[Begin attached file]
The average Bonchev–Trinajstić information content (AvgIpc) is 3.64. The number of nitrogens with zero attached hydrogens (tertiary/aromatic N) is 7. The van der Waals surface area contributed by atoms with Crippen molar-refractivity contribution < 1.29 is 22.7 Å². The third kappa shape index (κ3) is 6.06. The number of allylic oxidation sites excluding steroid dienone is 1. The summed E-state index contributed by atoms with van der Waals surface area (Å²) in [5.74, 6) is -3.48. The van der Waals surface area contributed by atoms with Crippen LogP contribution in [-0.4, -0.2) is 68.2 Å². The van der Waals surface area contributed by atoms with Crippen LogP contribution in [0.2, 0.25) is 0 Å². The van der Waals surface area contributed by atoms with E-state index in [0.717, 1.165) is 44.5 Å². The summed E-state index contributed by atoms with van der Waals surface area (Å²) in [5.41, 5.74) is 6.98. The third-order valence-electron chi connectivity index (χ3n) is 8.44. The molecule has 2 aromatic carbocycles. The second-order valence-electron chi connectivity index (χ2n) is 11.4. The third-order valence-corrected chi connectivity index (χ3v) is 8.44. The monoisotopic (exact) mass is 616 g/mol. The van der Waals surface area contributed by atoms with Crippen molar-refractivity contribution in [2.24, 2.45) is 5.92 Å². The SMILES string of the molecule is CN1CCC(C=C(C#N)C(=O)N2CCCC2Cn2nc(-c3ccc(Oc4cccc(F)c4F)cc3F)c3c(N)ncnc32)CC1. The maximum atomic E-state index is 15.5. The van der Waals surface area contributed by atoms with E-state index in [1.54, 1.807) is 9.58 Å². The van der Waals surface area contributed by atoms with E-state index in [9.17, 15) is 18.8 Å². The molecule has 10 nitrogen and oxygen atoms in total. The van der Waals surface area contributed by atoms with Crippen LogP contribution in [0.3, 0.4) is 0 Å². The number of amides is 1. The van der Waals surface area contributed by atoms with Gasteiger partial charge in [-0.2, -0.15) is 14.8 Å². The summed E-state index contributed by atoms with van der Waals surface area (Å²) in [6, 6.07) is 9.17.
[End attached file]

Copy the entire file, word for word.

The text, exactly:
The average Bonchev–Trinajstić information content (AvgIpc) is 3.64. The number of nitrogens with zero attached hydrogens (tertiary/aromatic N) is 7. The van der Waals surface area contributed by atoms with Crippen molar-refractivity contribution < 1.29 is 22.7 Å². The third kappa shape index (κ3) is 6.06. The number of allylic oxidation sites excluding steroid dienone is 1. The summed E-state index contributed by atoms with van der Waals surface area (Å²) in [5.74, 6) is -3.48. The van der Waals surface area contributed by atoms with Crippen LogP contribution in [-0.4, -0.2) is 68.2 Å². The van der Waals surface area contributed by atoms with Crippen LogP contribution in [0.2, 0.25) is 0 Å². The van der Waals surface area contributed by atoms with E-state index in [0.717, 1.165) is 44.5 Å². The summed E-state index contributed by atoms with van der Waals surface area (Å²) in [5.41, 5.74) is 6.98. The third-order valence-electron chi connectivity index (χ3n) is 8.44. The molecule has 2 aromatic carbocycles. The second-order valence-electron chi connectivity index (χ2n) is 11.4. The third-order valence-corrected chi connectivity index (χ3v) is 8.44. The monoisotopic (exact) mass is 616 g/mol. The van der Waals surface area contributed by atoms with Crippen molar-refractivity contribution in [2.24, 2.45) is 5.92 Å². The SMILES string of the molecule is CN1CCC(C=C(C#N)C(=O)N2CCCC2Cn2nc(-c3ccc(Oc4cccc(F)c4F)cc3F)c3c(N)ncnc32)CC1. The maximum atomic E-state index is 15.5. The van der Waals surface area contributed by atoms with E-state index in [1.54, 1.807) is 9.58 Å². The van der Waals surface area contributed by atoms with E-state index in [9.17, 15) is 18.8 Å². The molecule has 10 nitrogen and oxygen atoms in total. The van der Waals surface area contributed by atoms with Crippen LogP contribution in [0.3, 0.4) is 0 Å². The number of amides is 1. The van der Waals surface area contributed by atoms with Gasteiger partial charge in [-0.2, -0.15) is 14.8 Å². The summed E-state index contributed by atoms with van der Waals surface area (Å²) in [6, 6.07) is 9.17.